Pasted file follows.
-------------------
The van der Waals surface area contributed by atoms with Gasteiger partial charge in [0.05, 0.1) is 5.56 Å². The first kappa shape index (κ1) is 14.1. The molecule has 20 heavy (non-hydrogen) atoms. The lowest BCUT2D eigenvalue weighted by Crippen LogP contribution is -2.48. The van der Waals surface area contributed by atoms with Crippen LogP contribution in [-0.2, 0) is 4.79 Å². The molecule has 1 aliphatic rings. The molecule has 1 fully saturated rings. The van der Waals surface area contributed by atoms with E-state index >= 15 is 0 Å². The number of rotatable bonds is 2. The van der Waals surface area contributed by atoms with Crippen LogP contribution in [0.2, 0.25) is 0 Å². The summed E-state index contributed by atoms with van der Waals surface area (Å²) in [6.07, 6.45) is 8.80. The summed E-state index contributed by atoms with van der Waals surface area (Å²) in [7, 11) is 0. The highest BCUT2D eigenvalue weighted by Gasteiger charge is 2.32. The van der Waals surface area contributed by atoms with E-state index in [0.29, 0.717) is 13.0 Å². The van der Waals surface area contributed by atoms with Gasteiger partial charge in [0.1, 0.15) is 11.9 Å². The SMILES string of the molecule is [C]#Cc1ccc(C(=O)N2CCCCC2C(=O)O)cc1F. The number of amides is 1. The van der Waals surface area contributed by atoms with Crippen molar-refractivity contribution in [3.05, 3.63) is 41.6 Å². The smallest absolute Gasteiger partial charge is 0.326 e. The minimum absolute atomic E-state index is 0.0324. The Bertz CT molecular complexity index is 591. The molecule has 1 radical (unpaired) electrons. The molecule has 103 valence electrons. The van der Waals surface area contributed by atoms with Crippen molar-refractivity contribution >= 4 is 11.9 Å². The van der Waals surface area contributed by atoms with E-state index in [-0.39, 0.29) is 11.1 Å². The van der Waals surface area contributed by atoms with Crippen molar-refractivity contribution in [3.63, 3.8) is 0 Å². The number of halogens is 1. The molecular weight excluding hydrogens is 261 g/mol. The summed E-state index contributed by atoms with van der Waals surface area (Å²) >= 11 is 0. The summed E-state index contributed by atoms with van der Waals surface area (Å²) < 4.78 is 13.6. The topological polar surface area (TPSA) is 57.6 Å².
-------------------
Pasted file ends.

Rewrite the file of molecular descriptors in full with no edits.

The van der Waals surface area contributed by atoms with Gasteiger partial charge in [0.05, 0.1) is 5.56 Å². The first kappa shape index (κ1) is 14.1. The molecule has 20 heavy (non-hydrogen) atoms. The lowest BCUT2D eigenvalue weighted by Crippen LogP contribution is -2.48. The van der Waals surface area contributed by atoms with Crippen LogP contribution in [-0.2, 0) is 4.79 Å². The molecule has 1 aliphatic rings. The molecule has 1 fully saturated rings. The van der Waals surface area contributed by atoms with E-state index >= 15 is 0 Å². The number of rotatable bonds is 2. The van der Waals surface area contributed by atoms with Crippen LogP contribution in [0.2, 0.25) is 0 Å². The summed E-state index contributed by atoms with van der Waals surface area (Å²) in [6.07, 6.45) is 8.80. The summed E-state index contributed by atoms with van der Waals surface area (Å²) in [7, 11) is 0. The highest BCUT2D eigenvalue weighted by Gasteiger charge is 2.32. The van der Waals surface area contributed by atoms with E-state index in [0.29, 0.717) is 13.0 Å². The van der Waals surface area contributed by atoms with Gasteiger partial charge in [0.1, 0.15) is 11.9 Å². The SMILES string of the molecule is [C]#Cc1ccc(C(=O)N2CCCCC2C(=O)O)cc1F. The number of amides is 1. The van der Waals surface area contributed by atoms with Crippen molar-refractivity contribution in [3.05, 3.63) is 41.6 Å². The smallest absolute Gasteiger partial charge is 0.326 e. The minimum absolute atomic E-state index is 0.0324. The Bertz CT molecular complexity index is 591. The molecule has 1 radical (unpaired) electrons. The molecule has 103 valence electrons. The van der Waals surface area contributed by atoms with Crippen molar-refractivity contribution >= 4 is 11.9 Å². The van der Waals surface area contributed by atoms with E-state index in [-0.39, 0.29) is 11.1 Å². The van der Waals surface area contributed by atoms with Crippen molar-refractivity contribution in [3.63, 3.8) is 0 Å². The number of halogens is 1. The molecular weight excluding hydrogens is 261 g/mol. The summed E-state index contributed by atoms with van der Waals surface area (Å²) >= 11 is 0. The summed E-state index contributed by atoms with van der Waals surface area (Å²) < 4.78 is 13.6. The topological polar surface area (TPSA) is 57.6 Å².